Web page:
Brahms, Johannes
Sonata for Violoncello and Piano in F major op. 99
Edition no.
BA 9430
ISMN
9790006544301
Volume / Series
BÄRENREITER URTEXT
Editor
Brown, Clive / Costa, Neal Peres Da / Wadsworth, Kate Bennett
Instrumentation of the work
Violoncello, Piano
Language(s) of text
German, English
Product format
Performance score, Part, Urtext edition
Instrumentation
Violoncello, Piano
Binding
Stapled
Pages / Format
XL, 35/9/9 S. - 31,0 x 24,3 cm
Brahms completed his Cello Sonata op. 99 during the productive summer of 1886. The first public performance took place in Vienna on 24 November of the same year. Robert Hausmann played the cello part and the composer himself was his partner at the piano. Even though the work was generally received positively, it took some years until it was fully appreciated and gained its irrevocable place in the cello repertoire.

Of particular value to the editors were the two early performance editions of the Cello Sonata op. 99 by Hugo Becker and Carl Friedberg, as well as by Julius Klengel. Both cellists, Becker and Klengel, had a connection to Brahms who very much admired and trusted Becker's playing and who performed together with Klengel. This edition not only incorporates Becker's and Klengel's performance markings but also Hausmann's for whom the piece was written. As such, the Barenreiter edition comes with a cello part marked with fingering and bowing by the editors which are based on the practices of Brahms' contemporaries. We also provide an unmarked Urtext part.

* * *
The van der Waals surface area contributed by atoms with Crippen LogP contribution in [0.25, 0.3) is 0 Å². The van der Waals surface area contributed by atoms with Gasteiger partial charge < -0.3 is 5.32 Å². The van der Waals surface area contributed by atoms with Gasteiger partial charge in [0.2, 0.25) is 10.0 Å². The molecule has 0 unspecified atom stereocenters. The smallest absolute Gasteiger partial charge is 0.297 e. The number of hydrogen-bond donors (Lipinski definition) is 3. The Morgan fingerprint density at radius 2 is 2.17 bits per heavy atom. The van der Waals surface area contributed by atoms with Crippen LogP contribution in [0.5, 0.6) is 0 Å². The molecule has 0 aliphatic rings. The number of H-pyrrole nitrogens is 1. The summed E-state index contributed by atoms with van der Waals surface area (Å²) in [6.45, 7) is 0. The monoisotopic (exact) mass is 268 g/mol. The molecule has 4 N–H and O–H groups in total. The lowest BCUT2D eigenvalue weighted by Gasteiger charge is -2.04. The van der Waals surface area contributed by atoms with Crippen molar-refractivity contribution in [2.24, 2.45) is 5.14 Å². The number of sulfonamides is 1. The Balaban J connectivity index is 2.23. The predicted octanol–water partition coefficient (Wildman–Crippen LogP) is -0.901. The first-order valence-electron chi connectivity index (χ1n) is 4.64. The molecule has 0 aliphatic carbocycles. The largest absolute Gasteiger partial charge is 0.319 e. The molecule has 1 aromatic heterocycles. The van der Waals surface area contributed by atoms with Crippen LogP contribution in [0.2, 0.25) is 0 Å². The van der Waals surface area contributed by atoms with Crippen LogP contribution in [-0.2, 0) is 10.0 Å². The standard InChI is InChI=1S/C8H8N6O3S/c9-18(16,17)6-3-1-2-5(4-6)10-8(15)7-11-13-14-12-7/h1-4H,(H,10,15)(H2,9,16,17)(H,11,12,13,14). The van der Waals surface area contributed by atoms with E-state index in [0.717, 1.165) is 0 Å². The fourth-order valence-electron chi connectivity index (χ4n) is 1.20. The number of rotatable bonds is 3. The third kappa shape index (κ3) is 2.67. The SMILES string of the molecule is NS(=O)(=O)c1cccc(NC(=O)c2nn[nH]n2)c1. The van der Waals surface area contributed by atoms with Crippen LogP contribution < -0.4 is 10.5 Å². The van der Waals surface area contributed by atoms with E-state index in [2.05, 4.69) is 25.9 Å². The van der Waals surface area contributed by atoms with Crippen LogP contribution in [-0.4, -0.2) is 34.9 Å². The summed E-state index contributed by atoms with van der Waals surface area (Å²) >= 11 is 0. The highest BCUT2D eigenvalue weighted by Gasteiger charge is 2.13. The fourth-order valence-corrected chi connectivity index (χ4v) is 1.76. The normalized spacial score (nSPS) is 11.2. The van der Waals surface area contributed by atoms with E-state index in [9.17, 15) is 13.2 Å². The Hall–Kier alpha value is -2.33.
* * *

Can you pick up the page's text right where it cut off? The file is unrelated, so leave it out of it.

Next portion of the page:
An important part of this edition is the extensive Preface. Firstly it informs about the work's origin, early performances, its publication as well as early reception. Truly remarkable is the unique Performance Practice Commentary. Here the editors take the premise that already a few decades after Brahms' death, a widening gulf developed between the composer's expectations and the performance practices of the early 20th century. In a very concrete and practical way, the editors summarize some of the key issues in understanding Brahms' notation with regard to rhythm and timing, dynamics and accentuation, dots and strokes, slurring and non legato, piano pedalling and overholding, piano arpeggiation and dislocation, string instrument fingering, string instrument harmonics and vibrato. In this way, the edition offers an exciting and often surprising insight into Romantic musical interpretation.

Under Multimedia you will find audio samples from the individual movements of the sonata taken from the CD Deux-Elles DXL1181.

Johannes Brahms
Sonatas for Cello and Piano Op. 38 and Op. 99
Klavierstücke Op. 76

Kate Bennett Wadsworth, Violoncello
Yi-heng Yang, Piano
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